The U.S. Department of Housing and Urban Development (HUD) changed its funding requirements in 2011 to prioritize street outreach, housing first and rapid rehousing models as best practice approaches to ending both episodic and chronic homelessness. Communities—including Ventura—that proactively adopted these changes have already seen a decline in chronic homeless numbers.
According to the Ventura County 2013 Homeless Count and Subpopulation Survey, 1,774 adults and children were homeless at the time of the count, representing an 8 percent decrease since 2012 and the lowest total count since its inception in 2007.
Since 2012, the Ventura County and City of Oxnard Homeless Services Continuum of Care systems began implementing a Housing First and Rapid Re-housing approach, and successfully developed over 100 units of permanent supportive housing. There are 12 shelters and 13 transitional housing programs in the area that help individuals and families exit homelessness every day.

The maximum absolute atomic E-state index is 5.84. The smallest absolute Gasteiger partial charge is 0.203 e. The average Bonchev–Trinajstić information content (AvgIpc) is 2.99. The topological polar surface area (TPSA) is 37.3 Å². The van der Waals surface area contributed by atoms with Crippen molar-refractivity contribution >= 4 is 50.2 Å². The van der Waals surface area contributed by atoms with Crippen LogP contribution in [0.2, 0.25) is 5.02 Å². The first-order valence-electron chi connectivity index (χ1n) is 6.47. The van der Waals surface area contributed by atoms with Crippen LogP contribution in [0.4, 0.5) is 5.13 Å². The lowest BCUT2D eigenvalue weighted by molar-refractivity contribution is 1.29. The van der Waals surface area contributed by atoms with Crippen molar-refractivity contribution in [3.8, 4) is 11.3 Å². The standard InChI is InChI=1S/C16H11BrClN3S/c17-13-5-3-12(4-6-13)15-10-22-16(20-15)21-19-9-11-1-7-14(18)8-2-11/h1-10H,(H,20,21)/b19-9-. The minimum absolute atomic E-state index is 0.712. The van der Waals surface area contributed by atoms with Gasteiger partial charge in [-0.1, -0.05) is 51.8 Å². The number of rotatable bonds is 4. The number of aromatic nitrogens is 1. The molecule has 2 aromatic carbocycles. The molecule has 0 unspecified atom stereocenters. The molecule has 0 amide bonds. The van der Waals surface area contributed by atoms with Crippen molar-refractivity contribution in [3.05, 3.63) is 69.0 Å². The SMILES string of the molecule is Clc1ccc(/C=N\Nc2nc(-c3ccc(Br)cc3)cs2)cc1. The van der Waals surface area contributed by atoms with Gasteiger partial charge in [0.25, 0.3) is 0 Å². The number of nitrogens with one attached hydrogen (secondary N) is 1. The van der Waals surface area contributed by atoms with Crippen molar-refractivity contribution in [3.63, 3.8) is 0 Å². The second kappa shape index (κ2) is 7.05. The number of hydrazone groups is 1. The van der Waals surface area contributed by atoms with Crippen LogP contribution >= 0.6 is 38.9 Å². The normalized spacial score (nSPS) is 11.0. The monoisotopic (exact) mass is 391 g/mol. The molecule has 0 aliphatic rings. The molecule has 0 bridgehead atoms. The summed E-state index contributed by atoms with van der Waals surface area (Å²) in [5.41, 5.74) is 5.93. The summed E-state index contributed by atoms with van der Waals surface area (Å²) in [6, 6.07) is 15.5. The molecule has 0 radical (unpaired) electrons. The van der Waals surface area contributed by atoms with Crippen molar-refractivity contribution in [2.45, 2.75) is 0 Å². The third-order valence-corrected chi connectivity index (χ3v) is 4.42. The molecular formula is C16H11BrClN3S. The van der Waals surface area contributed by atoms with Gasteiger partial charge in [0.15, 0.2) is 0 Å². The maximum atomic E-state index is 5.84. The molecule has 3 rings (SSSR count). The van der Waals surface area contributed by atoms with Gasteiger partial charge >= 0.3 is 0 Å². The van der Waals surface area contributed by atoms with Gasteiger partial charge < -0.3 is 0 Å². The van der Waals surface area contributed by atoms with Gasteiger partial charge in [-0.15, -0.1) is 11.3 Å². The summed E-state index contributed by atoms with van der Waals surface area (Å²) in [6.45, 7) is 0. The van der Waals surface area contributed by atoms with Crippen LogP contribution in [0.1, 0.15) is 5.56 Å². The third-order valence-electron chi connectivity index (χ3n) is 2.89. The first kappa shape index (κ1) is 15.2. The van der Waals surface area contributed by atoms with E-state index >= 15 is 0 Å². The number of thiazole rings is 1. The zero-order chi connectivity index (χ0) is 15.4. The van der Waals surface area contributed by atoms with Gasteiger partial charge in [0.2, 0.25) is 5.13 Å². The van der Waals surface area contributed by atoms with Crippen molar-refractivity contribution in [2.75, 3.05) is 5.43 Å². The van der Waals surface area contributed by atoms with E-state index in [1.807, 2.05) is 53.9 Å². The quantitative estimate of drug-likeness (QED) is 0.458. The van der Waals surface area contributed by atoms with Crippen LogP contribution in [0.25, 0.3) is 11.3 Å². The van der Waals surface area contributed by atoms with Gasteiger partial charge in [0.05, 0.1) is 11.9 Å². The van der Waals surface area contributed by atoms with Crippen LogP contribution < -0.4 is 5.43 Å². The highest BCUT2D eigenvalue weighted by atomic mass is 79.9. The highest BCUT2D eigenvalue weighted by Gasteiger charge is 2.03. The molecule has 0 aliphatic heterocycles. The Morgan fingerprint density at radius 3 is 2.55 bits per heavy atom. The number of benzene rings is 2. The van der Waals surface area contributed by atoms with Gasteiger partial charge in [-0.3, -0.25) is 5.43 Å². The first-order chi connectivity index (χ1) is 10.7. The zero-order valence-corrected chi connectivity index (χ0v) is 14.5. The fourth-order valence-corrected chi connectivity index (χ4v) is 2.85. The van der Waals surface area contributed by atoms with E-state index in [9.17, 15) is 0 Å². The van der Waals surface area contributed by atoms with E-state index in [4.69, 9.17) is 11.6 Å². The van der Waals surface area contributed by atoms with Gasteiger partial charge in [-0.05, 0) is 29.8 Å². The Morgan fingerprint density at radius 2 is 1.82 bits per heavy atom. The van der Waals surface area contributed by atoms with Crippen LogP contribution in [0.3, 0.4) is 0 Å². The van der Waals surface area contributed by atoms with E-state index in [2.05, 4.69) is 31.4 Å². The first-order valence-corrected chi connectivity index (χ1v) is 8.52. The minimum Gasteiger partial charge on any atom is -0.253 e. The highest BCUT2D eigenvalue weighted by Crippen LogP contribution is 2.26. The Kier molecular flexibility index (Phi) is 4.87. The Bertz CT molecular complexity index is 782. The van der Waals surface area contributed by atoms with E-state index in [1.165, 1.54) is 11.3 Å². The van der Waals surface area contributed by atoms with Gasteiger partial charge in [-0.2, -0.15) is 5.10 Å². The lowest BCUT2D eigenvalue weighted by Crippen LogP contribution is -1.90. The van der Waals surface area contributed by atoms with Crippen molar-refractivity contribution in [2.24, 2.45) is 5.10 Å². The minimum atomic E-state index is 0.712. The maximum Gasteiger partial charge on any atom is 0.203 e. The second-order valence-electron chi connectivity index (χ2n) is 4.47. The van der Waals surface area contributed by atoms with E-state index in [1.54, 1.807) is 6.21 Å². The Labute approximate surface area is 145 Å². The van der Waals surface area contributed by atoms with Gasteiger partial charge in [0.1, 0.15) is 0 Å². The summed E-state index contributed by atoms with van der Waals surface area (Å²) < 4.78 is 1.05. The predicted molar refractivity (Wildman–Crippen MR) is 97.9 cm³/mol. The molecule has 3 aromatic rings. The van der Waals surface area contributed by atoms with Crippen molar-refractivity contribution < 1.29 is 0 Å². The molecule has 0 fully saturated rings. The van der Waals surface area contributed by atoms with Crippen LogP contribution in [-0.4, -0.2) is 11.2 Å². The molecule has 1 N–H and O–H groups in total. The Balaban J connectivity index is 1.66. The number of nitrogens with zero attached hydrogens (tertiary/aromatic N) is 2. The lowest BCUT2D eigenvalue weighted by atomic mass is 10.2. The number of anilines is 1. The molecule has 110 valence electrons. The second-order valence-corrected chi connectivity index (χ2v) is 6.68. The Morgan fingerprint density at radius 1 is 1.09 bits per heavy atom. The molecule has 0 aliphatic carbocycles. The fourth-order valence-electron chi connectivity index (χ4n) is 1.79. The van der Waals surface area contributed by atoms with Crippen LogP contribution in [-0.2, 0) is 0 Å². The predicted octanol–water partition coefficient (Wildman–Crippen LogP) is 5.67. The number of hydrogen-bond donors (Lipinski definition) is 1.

The Salvation Army in Ventura operates a transitional living center downtown with 50 beds. In the past two years, Orth said the Army has moved roughly 200 people off the streets and into housing. That’s where Amy Luoma, The Salvation Army’s Homeless 2 Home Housing Specialist, comes in.
“Ending homelessness can’t just rest on the shoulders of social service agencies; we need businesses to step up and employ those who are challenging to employ and we need landlords to take a risk on someone who has tarnished credit and a more colorful background,” Luoma said. “It’s something that has to be done as a group.”
Luoma works to locate every bit of affordable housing in Ventura County, and to establish relationships with landlords and “sell” the Homeless 2 Home program to them. “The case management component shows that we’re not leaving landlords in the lurch,” Luoma said. “We’re here to support both landlords and our clients.”
Orth said it’s a challenge in Ventura, a coastal community with high property prices. “We’re strategically looking at how we make it work here,” he said. “It may be that people need to be paired so two incomes are supporting one apartment as opposed to everybody being singular.”